Earlier this month I was able to photograph a pair of American Avocets in the marshes of Bear River Migratory Bird Refuge and watch them as they fed side by side and to observe how they reacted to another pair of avocets that flew into their territory.
The pair of American Avocets were feeding in the grasses and the water right next to the edge of the grasses when I first saw them then the female squatted down on what I presume to be their nest. I say “presume” because I could not see eggs due to the height of the grasses in front of the avocet but when the female settled down into the grass I noticed her moving her chest back and forth and I have seen that behavior before when avocets switch places during incubation.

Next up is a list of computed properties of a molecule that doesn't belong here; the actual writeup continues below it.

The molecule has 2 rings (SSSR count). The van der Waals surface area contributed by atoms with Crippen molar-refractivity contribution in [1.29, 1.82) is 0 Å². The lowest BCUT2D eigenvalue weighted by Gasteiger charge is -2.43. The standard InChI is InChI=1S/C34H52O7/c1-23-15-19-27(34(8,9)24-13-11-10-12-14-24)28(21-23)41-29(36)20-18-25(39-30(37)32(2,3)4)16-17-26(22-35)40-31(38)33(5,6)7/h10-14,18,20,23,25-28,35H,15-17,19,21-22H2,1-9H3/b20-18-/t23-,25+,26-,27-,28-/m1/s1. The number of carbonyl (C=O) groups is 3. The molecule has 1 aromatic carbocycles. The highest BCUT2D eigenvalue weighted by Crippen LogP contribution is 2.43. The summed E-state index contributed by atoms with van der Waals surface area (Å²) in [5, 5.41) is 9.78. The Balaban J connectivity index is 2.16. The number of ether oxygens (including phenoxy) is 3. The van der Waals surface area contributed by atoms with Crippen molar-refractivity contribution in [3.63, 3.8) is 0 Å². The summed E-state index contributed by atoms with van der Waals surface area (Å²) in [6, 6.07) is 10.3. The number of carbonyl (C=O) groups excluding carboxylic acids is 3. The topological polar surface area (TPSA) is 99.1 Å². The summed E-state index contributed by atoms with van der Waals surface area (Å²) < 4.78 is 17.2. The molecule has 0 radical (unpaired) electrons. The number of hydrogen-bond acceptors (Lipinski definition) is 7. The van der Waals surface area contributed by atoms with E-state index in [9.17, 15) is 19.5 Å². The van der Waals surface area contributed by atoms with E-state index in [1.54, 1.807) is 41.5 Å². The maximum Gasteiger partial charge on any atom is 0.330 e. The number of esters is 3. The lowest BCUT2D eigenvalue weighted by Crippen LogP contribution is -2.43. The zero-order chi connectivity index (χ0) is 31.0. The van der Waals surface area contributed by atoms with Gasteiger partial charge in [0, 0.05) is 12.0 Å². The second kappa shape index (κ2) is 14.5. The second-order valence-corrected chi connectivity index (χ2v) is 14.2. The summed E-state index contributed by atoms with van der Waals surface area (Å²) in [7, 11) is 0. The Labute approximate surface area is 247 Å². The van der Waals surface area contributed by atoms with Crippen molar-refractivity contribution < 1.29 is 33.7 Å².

When the other pair of avocets flew in both of these avocets got up and started moving towards the other pair and the intruding avocets moved quickly away from them. I was quite a distance from the presumed nest, the pair of avocets in my images and even further away from the intruding avocets.
I wanted to include this photo because it shows the female in the front and the male in the back to highlight the differences in their bills, the bills of female American Avocets are more curved than the bills of the males.
It won’t be long before there will be tiny American Avocet chicks running around in the marshes at the refuge but they have such cryptic plumage as chicks that they can be very difficult to see because they blend right into the habitat. They are far easier to see as adults!
Life is good.